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Honey Bees at Work
Frame of Honey Bees
Honey Bees Work Hard
Honey Bees on a Hive Entrance
Inside a Honey Bee Hive
Honey Bee Facts
- A colony of honey bees will travel the equivalent of two times around the earth to make a pound of honey.
- A colony of honey bees must visit about two million flowers to make a pound of honey.
- A honey bee can fly almost fifteen miles per hour.
- A foraging worker bee normally visits fifty to one hundred flowers per outing.
The Hard Working Honey Bee
The honey bee is one of nature's hardest working insects. A typical colony can consist of fifty thousand or more bees, all working under the watchful eye of the queen. The queen can lay up to two thousand eggs every day during peak laying season.
A honey bee colony runs like a well oiled machine without anyone giving orders or assigning tasks. Worker bees complete certain hive tasks based on their age.
A Queen and Her Brood
Honey bees that are still in development are known as brood. First, the queen bee lays an egg in the bottom of a comb cell. Then the workers feed and care for the egg until it is a larva. At a certain age, the cell is capped, and the larva begins to pupate. When fully developed, an adult worker bee will emerge. The entire process, from egg laying to adult honey bee, takes about three weeks. This new bee goes straight to work at it's first hive job by cleaning out the cell it just emerged from.
Honey Bee at Work
Hive Full of Honey Bees
Honey Bee Momments
Typical Honey Bee Hive
There are many types of beehives used throughout the world. The most common is the Langstroth style hive. These are the stacked boxes, typically white, that most of us have probably seen before. Each box has frames that slide down into the box and provide space for the bees to build comb. The beekeeper can remove individual frames to inspect hive conditions and work with the bees. Multiple removable frames in each hive also allows the beekeeper to manipulate hives in order to better manage them. For example, a frame of honey can be taken from a strong hive and placed in a weaker hive that needs more honey.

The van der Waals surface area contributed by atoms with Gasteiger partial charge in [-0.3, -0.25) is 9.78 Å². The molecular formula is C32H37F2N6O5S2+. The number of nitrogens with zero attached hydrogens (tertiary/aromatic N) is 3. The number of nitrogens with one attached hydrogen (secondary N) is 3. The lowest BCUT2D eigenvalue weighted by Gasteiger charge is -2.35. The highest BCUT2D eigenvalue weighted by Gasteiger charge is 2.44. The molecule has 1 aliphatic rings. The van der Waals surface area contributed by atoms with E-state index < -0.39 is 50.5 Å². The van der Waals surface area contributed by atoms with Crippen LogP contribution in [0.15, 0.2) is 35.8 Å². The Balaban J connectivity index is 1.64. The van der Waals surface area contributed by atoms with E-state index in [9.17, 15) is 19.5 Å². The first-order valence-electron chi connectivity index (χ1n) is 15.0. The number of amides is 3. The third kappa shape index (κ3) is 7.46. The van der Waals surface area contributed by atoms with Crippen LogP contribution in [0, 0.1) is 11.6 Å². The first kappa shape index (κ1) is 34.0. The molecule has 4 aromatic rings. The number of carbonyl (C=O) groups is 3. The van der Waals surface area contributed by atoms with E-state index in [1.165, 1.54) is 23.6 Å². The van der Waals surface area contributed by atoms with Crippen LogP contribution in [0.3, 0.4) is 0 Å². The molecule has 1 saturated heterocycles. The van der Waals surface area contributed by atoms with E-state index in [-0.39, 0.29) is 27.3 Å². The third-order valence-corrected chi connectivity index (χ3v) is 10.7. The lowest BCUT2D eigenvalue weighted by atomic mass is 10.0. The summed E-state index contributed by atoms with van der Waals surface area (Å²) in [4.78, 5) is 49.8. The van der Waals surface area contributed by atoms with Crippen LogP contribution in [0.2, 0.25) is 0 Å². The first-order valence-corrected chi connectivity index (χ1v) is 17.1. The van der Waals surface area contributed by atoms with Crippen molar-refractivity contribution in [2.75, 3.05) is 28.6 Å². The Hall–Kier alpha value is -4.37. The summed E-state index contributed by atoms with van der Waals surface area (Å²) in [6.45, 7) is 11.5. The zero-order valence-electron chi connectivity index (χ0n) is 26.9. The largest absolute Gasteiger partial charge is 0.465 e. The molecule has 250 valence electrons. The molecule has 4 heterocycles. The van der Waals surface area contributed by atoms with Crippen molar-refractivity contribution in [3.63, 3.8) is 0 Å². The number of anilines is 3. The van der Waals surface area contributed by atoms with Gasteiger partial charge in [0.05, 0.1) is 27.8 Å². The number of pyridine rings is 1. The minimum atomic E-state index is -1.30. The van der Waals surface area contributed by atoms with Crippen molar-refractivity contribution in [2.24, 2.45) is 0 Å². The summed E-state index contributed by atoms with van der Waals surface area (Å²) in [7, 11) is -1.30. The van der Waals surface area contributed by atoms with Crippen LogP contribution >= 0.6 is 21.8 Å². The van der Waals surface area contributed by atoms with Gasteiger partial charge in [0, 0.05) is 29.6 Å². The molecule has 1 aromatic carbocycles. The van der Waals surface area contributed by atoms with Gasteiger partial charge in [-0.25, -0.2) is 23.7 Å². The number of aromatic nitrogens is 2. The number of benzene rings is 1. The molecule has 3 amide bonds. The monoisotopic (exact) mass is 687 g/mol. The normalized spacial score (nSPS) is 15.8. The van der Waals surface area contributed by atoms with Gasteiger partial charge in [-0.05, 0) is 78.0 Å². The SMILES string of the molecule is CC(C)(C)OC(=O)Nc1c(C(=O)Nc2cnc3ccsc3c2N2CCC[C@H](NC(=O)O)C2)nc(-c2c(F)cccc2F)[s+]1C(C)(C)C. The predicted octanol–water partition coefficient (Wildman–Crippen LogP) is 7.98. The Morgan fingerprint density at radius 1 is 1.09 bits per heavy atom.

Check Out These Other Beekeeping Tales
- Free Honey Bees
I am a new beekeeper and the thought of being able to catch free swarms of honey bees is very tempting. Join me as I attempt to lure a swarm into my homemade honey bee trap!
- First Year Beekeeper
Follow me, a first year beekeeper, through all four seasons of my first year. I am starting with two nucleus hives and attempting to use only chemical free beekeeping methods.
The Busy Season
The busiest season in any apiary is always spring. The bees are working as fast as possible to collect all the available nectar. The beekeeper is in full hustle mode, trying to keep up with the bees. The beekeeper works hard to give the bees everything they need to be successful. In return, the bees often collect a surplus of honey that the beekeeper can harvest.
Apiary Tasks, Surprises, and Rewards
The Honey Harvest
As the bees collect nectar, they store it in open wax combs within the hive. House bees will fan their wings over the nectar, to remove excess moisture. When the moisture reaches the correct level, the bees will cap it over with wax. The nectar has now been converted to honey, and is ready for harvest.
Honey is harvested by removing the honey combs, held in wooden frames, from the hive. The wax caps over the honey are removed by the beekeeper using a special tool. The honey is then placed in an extractor. The extractor holds the combs upright, and spins them around inside a collection drum. The honey flies out of the combs during the spinning and runs down the sides to the bottom of the collection drum. The honey is let out of the bottom of the drum, strained, and stored in large food safe containers until bottling time.